Read about it here:
Curts Pitch 4 ALS GOES GLOBAL! « 38 Pitches

And that’s an All-Star performance.

Sign of trouble for Democrats?

A new poll in Pennsylvania suggests just what some Democrats have seen as the nightmare end to a drawn-out Obama vs Clinton battle. The Franklin and Marshall University poll finds about 20% of Clinton and Obama supporters in Pennsylvania say they would vote for John McCain if their candidate doesn’t win the Democratic nomination.

See a CNSNews.com story on the poll here — 03/21/2008

In some ways, it’s not surprising — as Obama and Clinton go after each other, they draw the ire of their opponents’ partisans. The question will be, can they repair the breach, or will the GOP be able to use McCain to attract and hold moderates, and find a V.P. candidate who appeals to conservatives without scaring the middle-of-the-road away.  A lot is still up in the air.

The poll has Clinton up 16 in the Penn. primary, by the way.

Is there a “Blush Red” Twitter team?

So, I am someone who admits that no matter how much I know, that I have a lot to learn about the web, especially in what grabs people’s attention. That’s true in the broadcast world, as well. I mean, if I knew exactly what would bring people to television, I could have stayed an Executive Producer, made a mint and retired.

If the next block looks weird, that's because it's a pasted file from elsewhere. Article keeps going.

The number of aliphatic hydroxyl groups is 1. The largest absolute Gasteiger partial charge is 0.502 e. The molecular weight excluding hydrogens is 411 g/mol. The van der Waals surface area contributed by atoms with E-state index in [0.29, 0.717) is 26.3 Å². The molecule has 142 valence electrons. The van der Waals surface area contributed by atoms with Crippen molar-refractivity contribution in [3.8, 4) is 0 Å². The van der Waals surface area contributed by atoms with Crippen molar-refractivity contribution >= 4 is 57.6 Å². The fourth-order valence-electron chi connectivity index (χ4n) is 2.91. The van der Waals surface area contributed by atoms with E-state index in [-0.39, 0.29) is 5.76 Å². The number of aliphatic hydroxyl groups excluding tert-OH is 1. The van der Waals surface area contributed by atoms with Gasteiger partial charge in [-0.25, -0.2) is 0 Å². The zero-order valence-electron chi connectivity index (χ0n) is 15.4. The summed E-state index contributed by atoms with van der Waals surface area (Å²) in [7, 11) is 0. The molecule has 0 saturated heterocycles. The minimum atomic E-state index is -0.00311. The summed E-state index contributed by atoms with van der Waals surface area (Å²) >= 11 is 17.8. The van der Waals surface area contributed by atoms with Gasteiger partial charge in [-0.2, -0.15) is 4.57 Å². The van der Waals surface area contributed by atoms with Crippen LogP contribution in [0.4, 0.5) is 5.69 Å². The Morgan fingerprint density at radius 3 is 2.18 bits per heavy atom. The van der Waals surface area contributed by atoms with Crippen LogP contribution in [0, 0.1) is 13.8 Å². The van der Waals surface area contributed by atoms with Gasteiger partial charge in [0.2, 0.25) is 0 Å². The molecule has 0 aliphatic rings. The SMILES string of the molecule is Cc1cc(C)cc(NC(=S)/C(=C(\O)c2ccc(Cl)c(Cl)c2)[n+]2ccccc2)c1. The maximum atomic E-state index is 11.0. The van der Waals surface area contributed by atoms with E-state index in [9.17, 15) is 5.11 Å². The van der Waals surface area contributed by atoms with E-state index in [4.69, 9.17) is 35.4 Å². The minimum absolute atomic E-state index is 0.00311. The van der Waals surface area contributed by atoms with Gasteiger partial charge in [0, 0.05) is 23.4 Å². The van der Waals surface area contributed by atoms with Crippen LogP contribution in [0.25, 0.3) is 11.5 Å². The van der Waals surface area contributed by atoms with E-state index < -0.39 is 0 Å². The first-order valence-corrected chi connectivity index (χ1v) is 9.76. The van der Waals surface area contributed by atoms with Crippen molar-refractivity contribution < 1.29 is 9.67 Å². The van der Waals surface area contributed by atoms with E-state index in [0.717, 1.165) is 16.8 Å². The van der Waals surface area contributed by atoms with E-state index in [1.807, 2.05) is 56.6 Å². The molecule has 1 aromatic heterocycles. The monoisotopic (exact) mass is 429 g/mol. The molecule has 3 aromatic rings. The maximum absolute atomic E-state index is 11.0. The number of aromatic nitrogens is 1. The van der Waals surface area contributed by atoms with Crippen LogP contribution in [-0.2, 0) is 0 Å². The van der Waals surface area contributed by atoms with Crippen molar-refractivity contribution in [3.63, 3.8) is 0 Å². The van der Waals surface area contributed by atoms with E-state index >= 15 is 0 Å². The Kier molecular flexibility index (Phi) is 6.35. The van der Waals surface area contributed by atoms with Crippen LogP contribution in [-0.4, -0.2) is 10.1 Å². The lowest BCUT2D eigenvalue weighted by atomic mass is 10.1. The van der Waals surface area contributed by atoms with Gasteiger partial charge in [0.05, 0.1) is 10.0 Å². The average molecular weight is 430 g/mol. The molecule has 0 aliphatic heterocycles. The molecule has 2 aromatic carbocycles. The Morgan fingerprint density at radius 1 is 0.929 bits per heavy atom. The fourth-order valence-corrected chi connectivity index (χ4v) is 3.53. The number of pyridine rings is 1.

So, here I am – and last night, I made a rash statement. I said Twitter had jumped the shark with the development of color wars. (Actually, I looked downward, and said, ‘Is that a shark I see?’ which is a slightly wittier way to put it.) My wife, seeing an opportunity, then tweeted that out to a decently sized list of Twitter users.

The silence was deafening.

Today, of course, I am enlightened by Steve Garfield, who points out that it is actually an intriguing little social experiment from Ze Frank, who is a master of social experiments on the web. Here’s his blog about it.

ze’s page :: zefrank.com: colorwar 2008

So, while I might not take part, I am now intrigued, and yes, still using Twitter.

Shake it like a Polaroid… while you can

Between the 60th anniversary of Polaroid, its bare-bones emergence from bankruptcy, and the announcement that the company is getting out of the instant film business, there are a lot of reasons to look back and think about all those birthday parties, barbecues and whatnot where someone was waving an instant photo in the air waiting for the image to develop. Mmmmm… birthday cake, burgers, and whatnot. Those were the days. NECN’s Greg Wayland did a nice look back at the history of Polaroid and the end of an era, back when something “instant” took a whole minute to develop.

A look back at 60 years of Polaroid | NECN